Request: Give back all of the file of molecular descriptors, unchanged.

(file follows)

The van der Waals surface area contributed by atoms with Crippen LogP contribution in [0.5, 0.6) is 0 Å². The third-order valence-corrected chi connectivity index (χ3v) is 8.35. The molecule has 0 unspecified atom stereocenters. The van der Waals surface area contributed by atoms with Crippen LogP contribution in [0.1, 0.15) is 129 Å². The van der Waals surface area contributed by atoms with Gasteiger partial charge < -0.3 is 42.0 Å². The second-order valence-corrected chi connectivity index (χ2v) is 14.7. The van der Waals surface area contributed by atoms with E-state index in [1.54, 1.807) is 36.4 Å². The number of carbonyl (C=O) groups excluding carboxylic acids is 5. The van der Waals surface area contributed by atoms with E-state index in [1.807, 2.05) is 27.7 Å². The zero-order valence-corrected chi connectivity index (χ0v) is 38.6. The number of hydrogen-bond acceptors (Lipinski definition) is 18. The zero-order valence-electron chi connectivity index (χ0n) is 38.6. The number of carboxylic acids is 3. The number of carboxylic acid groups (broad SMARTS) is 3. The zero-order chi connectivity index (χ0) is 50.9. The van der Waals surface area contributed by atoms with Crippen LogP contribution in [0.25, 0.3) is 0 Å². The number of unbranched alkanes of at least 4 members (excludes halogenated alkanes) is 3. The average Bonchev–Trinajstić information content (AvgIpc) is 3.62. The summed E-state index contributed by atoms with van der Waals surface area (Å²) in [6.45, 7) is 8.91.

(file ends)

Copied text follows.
The van der Waals surface area contributed by atoms with Crippen LogP contribution in [0.5, 0.6) is 0 Å². The third-order valence-corrected chi connectivity index (χ3v) is 8.35. The molecule has 0 unspecified atom stereocenters. The van der Waals surface area contributed by atoms with Crippen LogP contribution in [0.1, 0.15) is 129 Å². The van der Waals surface area contributed by atoms with Gasteiger partial charge < -0.3 is 42.0 Å². The second-order valence-corrected chi connectivity index (χ2v) is 14.7. The van der Waals surface area contributed by atoms with E-state index in [1.54, 1.807) is 36.4 Å². The number of carbonyl (C=O) groups excluding carboxylic acids is 5. The van der Waals surface area contributed by atoms with E-state index in [1.807, 2.05) is 27.7 Å². The zero-order valence-corrected chi connectivity index (χ0v) is 38.6. The number of hydrogen-bond acceptors (Lipinski definition) is 18. The zero-order valence-electron chi connectivity index (χ0n) is 38.6. The number of carboxylic acids is 3. The number of carboxylic acid groups (broad SMARTS) is 3. The zero-order chi connectivity index (χ0) is 50.9. The van der Waals surface area contributed by atoms with Crippen LogP contribution in [0.25, 0.3) is 0 Å². The number of unbranched alkanes of at least 4 members (excludes halogenated alkanes) is 3. The average Bonchev–Trinajstić information content (AvgIpc) is 3.62. The summed E-state index contributed by atoms with van der Waals surface area (Å²) in [6.45, 7) is 8.91.